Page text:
What would the experience have been like? Scary never works at South by Southwest, everybody is too drunk or texting at every moment to feel much beyond FOMO and foot pain. One of the worst installations I ever went to was for AMC’s The Terror, which involved getting on a fake boat and watching ice and water on screens around you as machines sprayed water in your face. When it was over, the attendant letting us out of the boat said apologetically, “That was… The Terror.” This installation would have been just like that except with a lame social-media-ready photo of attendees made up to look like they’re using mutant powers like generating ice balls with their hands or tanking an entire comic book franchise in one box office weekend.

The Check Your Blind Spots Unconscious Bias Tour


Who did this: CEO Action for Diversity and Inclusion, a group of 900 company CEOS pushing for diversity in business when they’re not asking you to take a weekend shift or lobbying for tax incentives for their company.

What was supposed to happen? The press materials say the activation “gives people the opportunity to learn about and explore ways to mitigate unconscious bias in their lives through a series of interactive elements and gamification. Learn about your own unconscious biases, then grab a free bite to eat or a screen printed tote or t-shirt, and stay awhile!” Dope!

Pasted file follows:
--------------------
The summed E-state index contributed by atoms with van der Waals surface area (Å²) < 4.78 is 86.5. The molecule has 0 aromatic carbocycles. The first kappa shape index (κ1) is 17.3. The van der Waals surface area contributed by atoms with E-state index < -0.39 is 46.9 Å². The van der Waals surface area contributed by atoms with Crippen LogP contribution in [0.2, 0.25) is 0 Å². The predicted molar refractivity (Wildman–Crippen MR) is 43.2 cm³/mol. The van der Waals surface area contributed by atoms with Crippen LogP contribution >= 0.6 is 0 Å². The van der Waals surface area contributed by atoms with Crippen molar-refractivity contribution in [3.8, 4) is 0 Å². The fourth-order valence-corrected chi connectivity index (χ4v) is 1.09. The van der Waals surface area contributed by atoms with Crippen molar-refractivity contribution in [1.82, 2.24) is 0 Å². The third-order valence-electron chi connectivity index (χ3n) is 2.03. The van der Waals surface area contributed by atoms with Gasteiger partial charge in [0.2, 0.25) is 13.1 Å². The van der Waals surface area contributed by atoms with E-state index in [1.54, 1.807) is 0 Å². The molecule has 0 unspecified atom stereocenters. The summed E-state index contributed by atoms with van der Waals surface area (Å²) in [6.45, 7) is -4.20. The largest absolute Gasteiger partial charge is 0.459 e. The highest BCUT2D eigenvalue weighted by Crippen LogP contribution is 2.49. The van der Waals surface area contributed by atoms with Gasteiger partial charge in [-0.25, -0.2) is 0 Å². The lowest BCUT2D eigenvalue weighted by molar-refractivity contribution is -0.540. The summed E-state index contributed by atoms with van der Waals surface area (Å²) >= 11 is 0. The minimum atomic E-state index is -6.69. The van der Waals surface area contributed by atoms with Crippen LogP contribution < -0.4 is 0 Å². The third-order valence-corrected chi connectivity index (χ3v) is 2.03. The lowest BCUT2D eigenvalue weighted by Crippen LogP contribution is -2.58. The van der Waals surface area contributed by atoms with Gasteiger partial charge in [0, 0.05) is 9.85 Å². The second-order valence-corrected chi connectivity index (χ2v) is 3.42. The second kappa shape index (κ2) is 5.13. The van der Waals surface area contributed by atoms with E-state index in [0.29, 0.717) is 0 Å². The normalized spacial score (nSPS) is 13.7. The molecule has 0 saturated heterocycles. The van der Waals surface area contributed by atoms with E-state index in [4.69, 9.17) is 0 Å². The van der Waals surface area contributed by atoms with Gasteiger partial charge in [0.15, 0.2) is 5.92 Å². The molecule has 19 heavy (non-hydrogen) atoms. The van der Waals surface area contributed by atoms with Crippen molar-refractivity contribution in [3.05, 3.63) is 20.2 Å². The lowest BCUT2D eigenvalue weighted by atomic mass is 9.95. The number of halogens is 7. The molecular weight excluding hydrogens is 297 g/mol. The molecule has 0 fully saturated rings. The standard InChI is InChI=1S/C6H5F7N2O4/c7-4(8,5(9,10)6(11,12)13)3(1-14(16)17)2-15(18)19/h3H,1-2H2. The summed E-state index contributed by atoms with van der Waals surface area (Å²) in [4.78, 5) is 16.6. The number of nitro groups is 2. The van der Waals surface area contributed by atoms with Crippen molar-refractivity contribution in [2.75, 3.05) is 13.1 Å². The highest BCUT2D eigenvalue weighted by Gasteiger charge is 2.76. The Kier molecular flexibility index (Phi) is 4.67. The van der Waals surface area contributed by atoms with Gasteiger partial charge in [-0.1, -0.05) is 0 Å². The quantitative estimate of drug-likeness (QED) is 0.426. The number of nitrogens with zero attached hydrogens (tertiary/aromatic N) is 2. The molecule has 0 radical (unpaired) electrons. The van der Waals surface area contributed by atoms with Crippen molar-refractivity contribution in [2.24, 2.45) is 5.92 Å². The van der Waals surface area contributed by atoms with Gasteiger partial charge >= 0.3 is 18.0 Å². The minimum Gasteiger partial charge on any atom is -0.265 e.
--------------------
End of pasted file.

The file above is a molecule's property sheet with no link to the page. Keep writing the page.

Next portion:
What would the experience have been like? Like that second episode of The Office where Michael Scott tries to teach everyone about diversity in the workplace and exposes himself as borderline racist and sexist before the show softened him up over the next seven seasons. But you are Michael Scott in this scenario and you have to go home with the knowledge that you aren’t as woke as you thought. Happy South-by!

Create & Cultivate Featuring Michelle Pfeiffer

Who did this: Create & Cultivate, an “online platform and offline conference for women looking to create & cultivate the career of their dreams.”

What was supposed to happen? The one-day pop-up event was going to include panels, live podcasts, a “Mentor power hour” and lots of wellness tips and content-creation strategy seshes. Ampersands provided.

What would the experience have been like? Strategizing is cool and all, but the star attraction this year was to be the appearance of beloved actress, Maleficent hater, and David E. Kelley muse Michelle Pfeiffer. What they don’t tell you, though, is that Create & Cultivate is a way to attract young blood for Madame Pfeiffer to ritualistically consume so that she may keep her youthful vigor for another hundred years. It was in the fine print of the RSVP.

GORE-TEX Experience

Who did this: GORE-TEX. They make gloves and coats.

What was supposed to happen? According to a story from the marketing site The Drum, GORE-TEX was planning to simulate windy and cold conditions with an activation that would allow you to see just how well its wearable products work against those elements. Cool cool cool cool cool (and rainy!).